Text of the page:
- Review guides to schools
- Information through application services
- Individual schools’ websites
- Attend school admission events such as webinars and in-person visits.
- Ask other pre-health or graduate students why they are interested in their schools?
- Have a discussion with your mentors or individuals you have shadowed
Letters are an important “non-number” way to learn about an individual or applicant through “another person’s eyes”. In other words, an opportunity to learn about “who you are as a person from another person’s perspective.” Although you may hear both the terms letters of recommendation (LOR) and letters of evaluation (LOE), what is most important is that your letters highlight your positive personality qualities and characteristics in detailed, specific ways.
Letters of evaluation are such an important part of the application process that the Association of American Medical Colleges (AAMC) developed specific Guidelines for Writing a Letter of Evaluation for a Medical School Applicant. Although written for medical school applicants, the competencies listed in this document are valued by admission committees in general. For this reason, it is in your best interest as an applicant to both review these competencies as well as share this resource with your potential letter writers. To be clear, your personal statement, and paragraphs for each of the (up to) 15 activities on your AMCAS application, should note each of these personal competencies listed below.
Personal Competencies from the AAMC guidelines (see PDF link above for details):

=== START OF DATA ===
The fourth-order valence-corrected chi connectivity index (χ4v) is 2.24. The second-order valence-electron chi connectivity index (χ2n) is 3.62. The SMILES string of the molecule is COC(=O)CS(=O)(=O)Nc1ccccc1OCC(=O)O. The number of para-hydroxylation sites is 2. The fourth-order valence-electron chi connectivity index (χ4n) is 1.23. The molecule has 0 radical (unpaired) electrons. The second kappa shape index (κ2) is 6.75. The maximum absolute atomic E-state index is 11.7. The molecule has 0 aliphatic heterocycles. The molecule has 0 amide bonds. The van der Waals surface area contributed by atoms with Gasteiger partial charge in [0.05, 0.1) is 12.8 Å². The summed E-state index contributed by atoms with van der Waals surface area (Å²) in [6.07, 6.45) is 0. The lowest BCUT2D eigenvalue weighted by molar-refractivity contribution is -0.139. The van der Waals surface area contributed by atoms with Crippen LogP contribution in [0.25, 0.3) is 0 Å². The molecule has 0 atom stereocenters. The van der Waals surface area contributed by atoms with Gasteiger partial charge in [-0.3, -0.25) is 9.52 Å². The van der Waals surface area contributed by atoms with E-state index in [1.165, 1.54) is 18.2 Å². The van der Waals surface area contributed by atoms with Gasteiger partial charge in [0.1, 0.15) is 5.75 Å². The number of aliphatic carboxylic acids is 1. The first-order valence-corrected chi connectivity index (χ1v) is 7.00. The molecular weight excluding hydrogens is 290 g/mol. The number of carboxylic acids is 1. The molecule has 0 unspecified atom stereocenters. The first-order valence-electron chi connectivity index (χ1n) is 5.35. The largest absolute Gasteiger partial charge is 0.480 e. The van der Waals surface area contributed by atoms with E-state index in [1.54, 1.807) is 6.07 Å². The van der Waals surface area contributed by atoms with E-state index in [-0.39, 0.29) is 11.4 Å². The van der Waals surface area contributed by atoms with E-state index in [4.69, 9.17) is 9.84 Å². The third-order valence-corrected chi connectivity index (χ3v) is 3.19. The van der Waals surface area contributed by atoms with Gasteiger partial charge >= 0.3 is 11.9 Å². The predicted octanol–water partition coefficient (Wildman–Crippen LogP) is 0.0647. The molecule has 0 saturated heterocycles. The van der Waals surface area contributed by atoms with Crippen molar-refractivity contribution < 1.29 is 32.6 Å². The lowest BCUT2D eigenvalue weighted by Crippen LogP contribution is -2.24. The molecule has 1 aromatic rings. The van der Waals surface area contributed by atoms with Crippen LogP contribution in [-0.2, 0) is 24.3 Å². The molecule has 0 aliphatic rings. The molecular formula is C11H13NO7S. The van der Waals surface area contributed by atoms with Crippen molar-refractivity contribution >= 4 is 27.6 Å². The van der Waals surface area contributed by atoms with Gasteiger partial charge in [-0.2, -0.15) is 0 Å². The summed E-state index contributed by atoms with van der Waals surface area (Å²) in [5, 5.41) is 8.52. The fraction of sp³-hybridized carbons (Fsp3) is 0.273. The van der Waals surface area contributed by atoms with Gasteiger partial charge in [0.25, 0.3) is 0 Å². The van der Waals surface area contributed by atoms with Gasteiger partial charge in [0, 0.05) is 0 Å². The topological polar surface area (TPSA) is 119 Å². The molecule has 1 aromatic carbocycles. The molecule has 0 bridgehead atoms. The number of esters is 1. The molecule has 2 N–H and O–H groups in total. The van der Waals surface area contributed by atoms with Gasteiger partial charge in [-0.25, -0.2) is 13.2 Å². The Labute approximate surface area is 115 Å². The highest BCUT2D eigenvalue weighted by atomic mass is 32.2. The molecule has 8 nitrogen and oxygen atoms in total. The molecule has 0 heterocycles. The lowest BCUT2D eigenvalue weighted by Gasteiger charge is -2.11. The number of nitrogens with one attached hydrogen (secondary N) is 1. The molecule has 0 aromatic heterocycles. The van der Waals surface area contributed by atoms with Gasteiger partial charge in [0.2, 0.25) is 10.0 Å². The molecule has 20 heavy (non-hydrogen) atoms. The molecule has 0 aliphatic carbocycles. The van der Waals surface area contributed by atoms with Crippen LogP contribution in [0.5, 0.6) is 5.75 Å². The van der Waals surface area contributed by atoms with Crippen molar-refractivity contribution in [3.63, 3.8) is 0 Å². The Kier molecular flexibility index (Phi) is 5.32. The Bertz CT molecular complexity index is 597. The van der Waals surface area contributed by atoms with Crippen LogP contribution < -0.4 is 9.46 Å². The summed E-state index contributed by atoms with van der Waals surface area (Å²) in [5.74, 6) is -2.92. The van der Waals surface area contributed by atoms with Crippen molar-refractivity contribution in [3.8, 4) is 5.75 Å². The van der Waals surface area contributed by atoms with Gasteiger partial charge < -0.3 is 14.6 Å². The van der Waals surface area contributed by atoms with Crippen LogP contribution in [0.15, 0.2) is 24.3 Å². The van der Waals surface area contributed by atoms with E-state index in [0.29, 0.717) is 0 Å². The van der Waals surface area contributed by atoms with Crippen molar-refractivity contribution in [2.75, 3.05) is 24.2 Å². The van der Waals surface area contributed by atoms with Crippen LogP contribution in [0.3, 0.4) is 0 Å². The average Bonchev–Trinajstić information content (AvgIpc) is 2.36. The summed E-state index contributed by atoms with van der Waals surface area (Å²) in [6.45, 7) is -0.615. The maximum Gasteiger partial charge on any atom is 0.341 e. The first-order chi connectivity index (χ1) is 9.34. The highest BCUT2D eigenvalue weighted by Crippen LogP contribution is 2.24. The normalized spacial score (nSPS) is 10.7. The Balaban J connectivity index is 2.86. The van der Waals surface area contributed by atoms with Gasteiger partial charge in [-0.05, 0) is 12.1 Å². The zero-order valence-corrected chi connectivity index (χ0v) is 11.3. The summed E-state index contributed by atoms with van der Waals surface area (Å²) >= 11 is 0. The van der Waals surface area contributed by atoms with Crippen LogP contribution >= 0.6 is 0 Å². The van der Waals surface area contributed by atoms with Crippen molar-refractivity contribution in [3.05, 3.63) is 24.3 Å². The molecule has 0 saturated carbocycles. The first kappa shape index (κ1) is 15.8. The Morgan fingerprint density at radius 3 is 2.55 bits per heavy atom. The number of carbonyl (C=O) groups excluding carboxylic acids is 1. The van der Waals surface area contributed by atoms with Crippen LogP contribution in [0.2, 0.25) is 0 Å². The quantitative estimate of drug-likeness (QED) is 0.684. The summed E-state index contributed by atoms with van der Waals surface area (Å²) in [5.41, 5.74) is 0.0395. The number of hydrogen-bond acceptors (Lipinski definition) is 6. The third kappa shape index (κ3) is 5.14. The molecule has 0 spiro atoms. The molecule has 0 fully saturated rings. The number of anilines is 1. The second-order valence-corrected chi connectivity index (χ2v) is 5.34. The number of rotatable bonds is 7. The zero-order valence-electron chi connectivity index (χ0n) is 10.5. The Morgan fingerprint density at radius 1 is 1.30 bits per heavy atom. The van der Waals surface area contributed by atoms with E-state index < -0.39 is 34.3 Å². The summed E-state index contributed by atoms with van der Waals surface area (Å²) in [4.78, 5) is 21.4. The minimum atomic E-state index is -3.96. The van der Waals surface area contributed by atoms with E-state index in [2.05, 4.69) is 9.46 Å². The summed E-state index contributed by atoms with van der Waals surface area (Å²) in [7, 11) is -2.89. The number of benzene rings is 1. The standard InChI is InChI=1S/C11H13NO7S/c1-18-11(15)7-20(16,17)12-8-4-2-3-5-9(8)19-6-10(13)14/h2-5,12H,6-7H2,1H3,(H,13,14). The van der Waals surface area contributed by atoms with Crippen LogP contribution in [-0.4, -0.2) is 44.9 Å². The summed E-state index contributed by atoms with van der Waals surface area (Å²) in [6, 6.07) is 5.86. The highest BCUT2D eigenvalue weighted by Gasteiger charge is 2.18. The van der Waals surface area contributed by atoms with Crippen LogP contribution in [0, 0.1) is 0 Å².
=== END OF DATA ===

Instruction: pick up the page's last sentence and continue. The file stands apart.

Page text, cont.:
- Critical Thinking
- Quantitative Reasoning
- Scientific Inquiry
- Written Communication
- Living Systems
- Human Behavior:
- Service Orientation
- Social Skills
- Cultural Competence
- Oral Communication
- Ethical Responsibility to Self and Others
- Reliability and Dependability
- Resilience and Adaptability
- Capacity for Improvement
- After choosing target schools, investigate the specific letters each school requires. Since there can be a difference between what a school accepts and what they prefer, whenever possible, try to provide schools with the letters they PREFER. Some schools will have very specific and limited letter requirements, while others may allow for more options and flexibility.
- If you are not yet sure of your target schools’ letter requirements, then think about your options in more general terms. Make sure to verify what is specifically required as soon as possible and realize requirements can change from year to year.
- Consider letters from a variety of individuals who will be able to comment on different qualities and characteristics you have because of unique interactions they have had with you. The goal would be to have all your letter writers’ comments (when viewed in combination) provide an admission committee with a more “complete” picture of who you really are. Below are letters you may want to consider:
- Two letters from science instructors
- One letter from a non-science instructor
- Clinician letter from someone you have shadowed
- Research letter (if you have been involved in research)
- Letter from an employer (can demonstrate work ethic, dependability, etc.)
- Letter from a unique experience (study abroad, community service, special program, etc.)
- Consider asking for letters from a variety of individuals who will be able to comment on different qualities and characteristics you have because of the way they know you. Choose individuals who know you well because they are more likely to be able to write you a strong, positive, tailored letter (non-general and specifically about you). The strength of your letters really do matter. An average, generic letter can actually be a negative for your application.
- When possible, ask for letters from instructors who are faculty members and not teaching assistants. Faculty members may have more experience are more likely to have worked with a larger number of students. So, if they compare you to your peers, a faculty member’s comments may “carry more weight”. Still, always try to obtain letters from individual’s who know you best. See the next section "Approaching Potential Letter Writers" if you feel as if instructors don’t yet know you well enough.